She took a few moments to think it through, calling Penny to mind. The girl was taller than Casey, but just as thin, with rich brown hair, and blue eyes above freckled cheeks. She had indeed been sweet during the short time when the women were washing up for lunch and all the maids were helping their mistresses straighten hair or clothing. Penny had come to Casey’s rescue, helping with those infernal buttons, and fluffing the short hair in wonder. The smile she gave at Casey’s words of thanks had seemed genuine, but Casey had been too distracted to think any further about the moment.
The suggestion had appeal. Casey could accept Penny Altwright as a maid and she hoped they would get along well. If friendship came along, so much the better.
Cautiously, she returned Tom’s smile. “That sounds like a good idea. I think Penny and I might be good for each other.”
His smile widened. “I think so, too. She’ll be able to help you navigate society, but she won’t be intimidating. Although,” he spared her another glance, with raised eyebrows, “I’m not sure anyone could intimidate you. You’d probably spend all your time arguing with someone who tried to be strict about things.”
“How well he’s gotten to know you, dear,” came Sam’s voice from the back and Casey just smiled at them both, as Tom pulled the car off to the side of the road.
She looked up, curious. They were on a street near the outskirts of Belfast. There were two houses farther down from them, the closer one on the other side of the street. To the right, several blocks away, an area of houses and shops could be seen; just beyond them was the university. To the left and front, hills and fields spread out, Irish green visible everywhere among scattered trees and bushes. The view was interrupted by a new house, still under construction. It was red brick with lots of window openings waiting for glass. Columns on both sides of the front door outlined a large front porch. Casey glanced at Sam, who shook his head once, as bewildered as she was.
She turned to Tom, who was resting his hands on the wheel and staring at the house, chewing his lip in an uncharacteristic, distracted way. She touched his hand. “Tom? What is this place?”
He looked at her, then turned back to the field in front of them, one hand gesturing to take it all in. “This…” he paused and a small smile tugged his lips. “This is Dunallon.”
Behind her, she heard Sam breathe out a slow “Ah…” of comprehension, but the name meant nothing to her. “I’m sorry, I don’t understand.” She said it with care. She hated to disappoint him.
He turned to her, watching her face, his expression an odd mixture of pride, uncertainty, and hope. “It’s mine.” He tilted his head and amended, “Ours. I bought the land a few years ago, with the idea of settling down here. I started building the house last year.”
She didn’t dare even breathe, as the bees in her stomach stilled into a bunch, and a slow, warm feeling began to spread throughout her body. Not sure if it was panic or love, she stared at him, overwhelmed with a desire to sink into his arms.
He waited, holding her gaze with that odd expression. He’s afraid I won’t like it, she thought with wonder. This means everything to him. This time, when she reached for his hand, she lifted it and cradled it in both of hers, watching his eyes. “It’s beautiful, Tom.” He smiled through his uncertainty and she squeezed his hand. “Show it to me.”
It was what he was waiting for. He was out of the car in a moment and around to her door, reaching to help her down. Not forgetting his manners, he glanced a question at Sam, who waved them away. “Go on, look around. I’ll do some bird watching.”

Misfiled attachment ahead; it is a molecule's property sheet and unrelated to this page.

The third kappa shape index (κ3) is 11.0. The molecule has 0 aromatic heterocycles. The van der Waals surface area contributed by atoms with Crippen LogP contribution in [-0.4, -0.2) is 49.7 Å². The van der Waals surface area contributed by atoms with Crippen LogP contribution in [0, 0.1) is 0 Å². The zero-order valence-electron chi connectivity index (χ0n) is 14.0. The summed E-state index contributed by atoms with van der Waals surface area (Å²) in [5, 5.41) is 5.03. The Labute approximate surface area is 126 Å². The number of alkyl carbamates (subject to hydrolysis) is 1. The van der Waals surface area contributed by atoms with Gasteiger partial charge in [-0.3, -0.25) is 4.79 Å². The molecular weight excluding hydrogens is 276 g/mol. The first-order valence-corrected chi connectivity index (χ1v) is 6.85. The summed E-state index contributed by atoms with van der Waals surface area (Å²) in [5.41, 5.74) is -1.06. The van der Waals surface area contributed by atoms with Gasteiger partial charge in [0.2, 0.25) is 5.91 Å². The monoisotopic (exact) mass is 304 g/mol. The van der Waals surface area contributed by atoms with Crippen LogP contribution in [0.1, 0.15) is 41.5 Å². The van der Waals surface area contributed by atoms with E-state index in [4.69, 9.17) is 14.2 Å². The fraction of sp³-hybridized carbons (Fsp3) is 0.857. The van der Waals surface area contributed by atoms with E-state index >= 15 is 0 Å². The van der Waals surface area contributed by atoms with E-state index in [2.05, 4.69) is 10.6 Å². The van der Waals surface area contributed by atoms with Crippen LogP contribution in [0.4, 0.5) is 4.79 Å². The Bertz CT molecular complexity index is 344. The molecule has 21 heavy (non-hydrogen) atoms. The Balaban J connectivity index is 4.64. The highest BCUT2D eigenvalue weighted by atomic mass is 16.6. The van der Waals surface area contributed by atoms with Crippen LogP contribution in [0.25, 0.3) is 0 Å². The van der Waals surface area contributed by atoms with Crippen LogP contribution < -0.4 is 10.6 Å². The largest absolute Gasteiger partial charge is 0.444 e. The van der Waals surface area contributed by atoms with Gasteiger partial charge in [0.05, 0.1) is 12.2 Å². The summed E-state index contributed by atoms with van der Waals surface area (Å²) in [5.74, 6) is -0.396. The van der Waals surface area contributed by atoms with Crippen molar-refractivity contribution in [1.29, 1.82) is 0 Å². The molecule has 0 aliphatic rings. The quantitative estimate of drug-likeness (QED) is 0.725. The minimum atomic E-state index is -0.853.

Accepting his excuse, they turned toward the house, Tom holding her elbow while the other hand supported her waist, as the ground was uneven. “It’s too dangerous to go inside, but we can look in through the windows,” he said, helping her climb the inclined board stretched to the porch. “We’ll build steps here.” They peered in at the construction: wood and dust and ladders littered the room. Casey gasped at the large fireplace, while her heart pounded at the nearness of Tom, standing behind her at the window. She turned her head to look at him.
“Are you building this yourself?” Not only had he never mentioned it, she couldn’t imagine when he had time.
But he laughed and shook his head. “No, of course not.” He seemed more relaxed, as if reassured by her reaction. “I did a bit at first, but you’ve kept me too busy the last several weeks. The builder’s relieved to have me out of his way, I think.” He pointed, guiding her eyes back to the window and to the room beyond. “This is the parlor. Behind it, is a library. On the other side, across the hallway, is a ballroom. Not as big as the ones at the dances we’ve gone to, but big enough for about twenty people and an orchestra. We’ll be able to host our own dances.”
He took her hand. “Come around back. I think you can see the kitchen.”
She followed him, picking her way over loose dirt. “Did you draw the plans, Tom?” She could see his handiwork, similar to some of the rooms on ships.
“I drew the original plan in a general way,” he admitted. “But I’m a naval architect, not a civil one. I had someone else draw up the official plan based on mine.” He turned to her, his face creased in amusement. “It turns out there are a lot of differences when something doesn’t have to float.”
There was a mud room in back, which prevented a close look at the kitchen, but they looked through everything they could and he described what she couldn’t see. “I’ll bring the plans over on Monday, if you’d like,” he offered. “You can read plans pretty well, and you’ll see what the final house should look like.”
She held both his hands. “Tom, it’s just amazing. I can’t describe how marvelous I think I it is.”
He lifted her hands to his lips, the simple gesture filling her with desire. “I’m glad you like it, sweetheart. I was so nervous about showing it to you.”